Girnar Hill

Many Hindu temples are off-limits to non-Hindus, that’s why we’ve been focusing a lot on Jain temples. The ones we’ve recently been to are The Adinath Temple of Ranakpur and the Dilwara Temples in Mt. Abu, all religious sites which are easily accessible by vehicle. Then, there are Jain pilgrimage sites which require a lot more work.

It seems as if the amount of physical work is directly proportional to the size and holiness of the site. The impressive Jain temple complex on Girnar Hill just outside of Junagadh is one of them. Set on top of an extinct volcano, pilgrims and visitors alike have to conquer 5,000 steps to reach the highest point of Girnar Hill at 1,080 meters (3,540 ft). If you only come for the temple complex but don’t care for the surrounding view, you can stop at step 4,000 after about two hours of huffing and puffing up the hill.

Though the temple complex is absolutely beautiful, with white-washed buildings and mosaic-covered domed roofs, the extra 1,000 steps to the viewpoint are definitely worth the pain. Unfortunately, the pain didn’t just stop once we were down the hill. Sore muscles and angry knees reminded us of our pilgrimage for the next three days.

4 responses to “Girnar Hill”

  1. avatar zenopel says:

    It is fantastic to read your memoirs and enjoy stunning beuty of images captured by you.Regarding Jains, they are the most educated and peace-loving community in India. Their culture and invaluable heritage have already been experienced by you first hand.You have already visited SAs -Bahu temple at Gwalior-tat is a Jain temple you must be knowing.But I am sure you must have missed SONAGIRI Jain temple hills near GWALIOR-around 80kms frm gwalior towards Jhansi.Most unexploited and extremely traditional jain stronghold area is around jhansi which is totally unforgettable.If you have not seen following, you are missing too much:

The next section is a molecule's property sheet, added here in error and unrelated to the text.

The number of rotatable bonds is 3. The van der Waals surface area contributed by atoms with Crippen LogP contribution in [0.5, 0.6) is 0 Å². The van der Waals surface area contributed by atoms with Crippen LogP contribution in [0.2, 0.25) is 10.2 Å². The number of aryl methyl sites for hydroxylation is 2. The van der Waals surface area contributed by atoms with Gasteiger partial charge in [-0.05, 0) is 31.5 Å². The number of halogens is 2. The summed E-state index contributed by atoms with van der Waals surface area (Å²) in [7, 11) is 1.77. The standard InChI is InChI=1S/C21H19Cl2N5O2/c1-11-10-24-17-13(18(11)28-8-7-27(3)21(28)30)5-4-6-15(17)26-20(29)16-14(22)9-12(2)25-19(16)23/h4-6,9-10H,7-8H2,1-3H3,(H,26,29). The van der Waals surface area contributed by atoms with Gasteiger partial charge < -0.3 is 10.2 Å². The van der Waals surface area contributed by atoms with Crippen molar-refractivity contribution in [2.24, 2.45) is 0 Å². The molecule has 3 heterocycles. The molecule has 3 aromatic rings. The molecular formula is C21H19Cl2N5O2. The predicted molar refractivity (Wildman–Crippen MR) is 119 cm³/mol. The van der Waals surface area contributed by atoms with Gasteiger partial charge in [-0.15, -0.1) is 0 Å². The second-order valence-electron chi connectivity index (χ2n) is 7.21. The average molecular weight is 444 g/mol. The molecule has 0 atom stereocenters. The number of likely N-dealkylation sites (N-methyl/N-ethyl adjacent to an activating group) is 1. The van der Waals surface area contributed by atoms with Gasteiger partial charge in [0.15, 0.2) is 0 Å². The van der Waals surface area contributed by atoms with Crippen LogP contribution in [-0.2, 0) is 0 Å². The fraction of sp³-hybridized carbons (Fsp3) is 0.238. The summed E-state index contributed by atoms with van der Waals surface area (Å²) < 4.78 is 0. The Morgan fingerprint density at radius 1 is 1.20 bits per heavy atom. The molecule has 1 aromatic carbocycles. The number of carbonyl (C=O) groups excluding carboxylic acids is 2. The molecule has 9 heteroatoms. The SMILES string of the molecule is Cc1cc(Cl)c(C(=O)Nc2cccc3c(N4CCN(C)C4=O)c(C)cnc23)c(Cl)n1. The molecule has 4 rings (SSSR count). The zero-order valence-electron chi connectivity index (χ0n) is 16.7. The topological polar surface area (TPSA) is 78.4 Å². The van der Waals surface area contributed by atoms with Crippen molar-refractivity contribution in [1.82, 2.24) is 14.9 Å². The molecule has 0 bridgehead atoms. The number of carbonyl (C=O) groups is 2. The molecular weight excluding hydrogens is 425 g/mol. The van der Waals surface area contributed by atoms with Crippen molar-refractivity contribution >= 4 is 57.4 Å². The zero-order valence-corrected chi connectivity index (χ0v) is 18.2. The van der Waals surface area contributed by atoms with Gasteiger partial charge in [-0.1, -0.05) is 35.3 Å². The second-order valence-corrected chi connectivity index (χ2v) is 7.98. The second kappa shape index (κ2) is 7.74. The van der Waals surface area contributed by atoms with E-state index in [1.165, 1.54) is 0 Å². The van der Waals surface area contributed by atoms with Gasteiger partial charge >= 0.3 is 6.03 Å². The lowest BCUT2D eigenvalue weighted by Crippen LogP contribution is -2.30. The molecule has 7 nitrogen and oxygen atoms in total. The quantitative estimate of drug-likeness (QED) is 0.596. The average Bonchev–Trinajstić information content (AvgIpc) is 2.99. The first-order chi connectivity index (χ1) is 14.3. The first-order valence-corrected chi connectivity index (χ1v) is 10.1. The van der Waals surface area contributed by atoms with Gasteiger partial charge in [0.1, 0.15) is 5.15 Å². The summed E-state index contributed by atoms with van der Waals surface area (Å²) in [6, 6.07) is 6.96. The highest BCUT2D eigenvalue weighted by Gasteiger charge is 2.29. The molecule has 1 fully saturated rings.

After visiting above, you will go back to your country with a fulfilled feeling.Please be vegan while visiting jain sites then only you will feel connected with them.
    Wish you best of journey of best seren places.

  2. avatar Thomas says:

    Dear Zen Opel,

    thank you for your comment, we really appreciate our reader’s input. We’ll be in India for at least 6 more months and are planning on visiting as many Jain temples as possible.

    Thanks a lot for the list of temples, and let me assure you we are vegetarians while traveling in India.

  3. avatar Dheeraj says:

    Jainism predates Buddhism and the two have a lot of siiarilmties. While Buddhism spread beyond India, Jainism remains largely in India. As such it is not ‘mainstream’.Likewise, Christianity and Islam has a lot in common but unfortunately today and more recently, differences are more apparent.To me, the right approach is to know the history and origin of major religions, the sociological context at that time and the comparative siiarilmties and differences. This approach is difficult for most people, time-consuming, and requires persistence and consistency, being open-minded, non parochial, non dogmatic and non bigotry. This is a very tall order and most believers, followers, practitioners, devotees and all ye faithful don’t bother!

  4. avatar Sushma says:

    Enjoyable reading the article and the comments. I have read about the 12 thirthankaras or Jain teachers; and wondering if they find mention in these temple’s.

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